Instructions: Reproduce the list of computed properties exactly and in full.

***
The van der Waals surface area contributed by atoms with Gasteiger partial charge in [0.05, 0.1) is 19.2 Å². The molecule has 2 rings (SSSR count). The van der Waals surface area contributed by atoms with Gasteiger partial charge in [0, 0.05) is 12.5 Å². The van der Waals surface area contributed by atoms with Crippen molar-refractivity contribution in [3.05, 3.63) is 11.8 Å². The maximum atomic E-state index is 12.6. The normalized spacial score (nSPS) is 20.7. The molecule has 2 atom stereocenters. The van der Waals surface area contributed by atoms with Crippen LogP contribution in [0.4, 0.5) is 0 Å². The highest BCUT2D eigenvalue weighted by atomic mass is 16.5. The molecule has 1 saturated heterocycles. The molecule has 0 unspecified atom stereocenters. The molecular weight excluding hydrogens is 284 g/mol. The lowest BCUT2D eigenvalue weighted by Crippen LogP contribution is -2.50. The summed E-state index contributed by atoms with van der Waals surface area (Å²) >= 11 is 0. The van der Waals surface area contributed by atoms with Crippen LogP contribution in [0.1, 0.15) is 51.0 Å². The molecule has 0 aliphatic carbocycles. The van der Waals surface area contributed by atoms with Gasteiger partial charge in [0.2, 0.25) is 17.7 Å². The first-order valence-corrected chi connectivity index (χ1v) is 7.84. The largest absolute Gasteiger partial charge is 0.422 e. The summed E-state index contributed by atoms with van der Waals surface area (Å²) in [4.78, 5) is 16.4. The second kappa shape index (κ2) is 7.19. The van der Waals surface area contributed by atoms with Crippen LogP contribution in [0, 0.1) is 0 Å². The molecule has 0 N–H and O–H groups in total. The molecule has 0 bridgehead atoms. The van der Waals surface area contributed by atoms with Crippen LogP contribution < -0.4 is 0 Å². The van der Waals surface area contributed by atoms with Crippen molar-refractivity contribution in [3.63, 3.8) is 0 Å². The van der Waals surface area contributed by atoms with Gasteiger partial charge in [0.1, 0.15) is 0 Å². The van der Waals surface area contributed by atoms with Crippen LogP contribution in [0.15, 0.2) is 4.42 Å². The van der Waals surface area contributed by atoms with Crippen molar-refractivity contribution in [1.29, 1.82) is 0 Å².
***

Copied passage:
The van der Waals surface area contributed by atoms with Gasteiger partial charge in [0.05, 0.1) is 19.2 Å². The molecule has 2 rings (SSSR count). The van der Waals surface area contributed by atoms with Gasteiger partial charge in [0, 0.05) is 12.5 Å². The van der Waals surface area contributed by atoms with Crippen molar-refractivity contribution in [3.05, 3.63) is 11.8 Å². The maximum atomic E-state index is 12.6. The normalized spacial score (nSPS) is 20.7. The molecule has 2 atom stereocenters. The van der Waals surface area contributed by atoms with Crippen LogP contribution in [0.4, 0.5) is 0 Å². The highest BCUT2D eigenvalue weighted by atomic mass is 16.5. The molecule has 1 saturated heterocycles. The molecule has 0 unspecified atom stereocenters. The molecular weight excluding hydrogens is 284 g/mol. The lowest BCUT2D eigenvalue weighted by Crippen LogP contribution is -2.50. The summed E-state index contributed by atoms with van der Waals surface area (Å²) >= 11 is 0. The van der Waals surface area contributed by atoms with Crippen LogP contribution in [0.1, 0.15) is 51.0 Å². The molecule has 0 aliphatic carbocycles. The van der Waals surface area contributed by atoms with Gasteiger partial charge in [0.2, 0.25) is 17.7 Å². The first-order valence-corrected chi connectivity index (χ1v) is 7.84. The largest absolute Gasteiger partial charge is 0.422 e. The summed E-state index contributed by atoms with van der Waals surface area (Å²) in [4.78, 5) is 16.4. The second kappa shape index (κ2) is 7.19. The van der Waals surface area contributed by atoms with Crippen LogP contribution in [0, 0.1) is 0 Å². The molecule has 0 N–H and O–H groups in total. The molecule has 0 bridgehead atoms. The van der Waals surface area contributed by atoms with Crippen LogP contribution < -0.4 is 0 Å². The van der Waals surface area contributed by atoms with Crippen molar-refractivity contribution in [3.63, 3.8) is 0 Å². The van der Waals surface area contributed by atoms with Gasteiger partial charge in [0.1, 0.15) is 0 Å². The van der Waals surface area contributed by atoms with Crippen LogP contribution in [0.15, 0.2) is 4.42 Å². The van der Waals surface area contributed by atoms with Crippen molar-refractivity contribution in [1.29, 1.82) is 0 Å².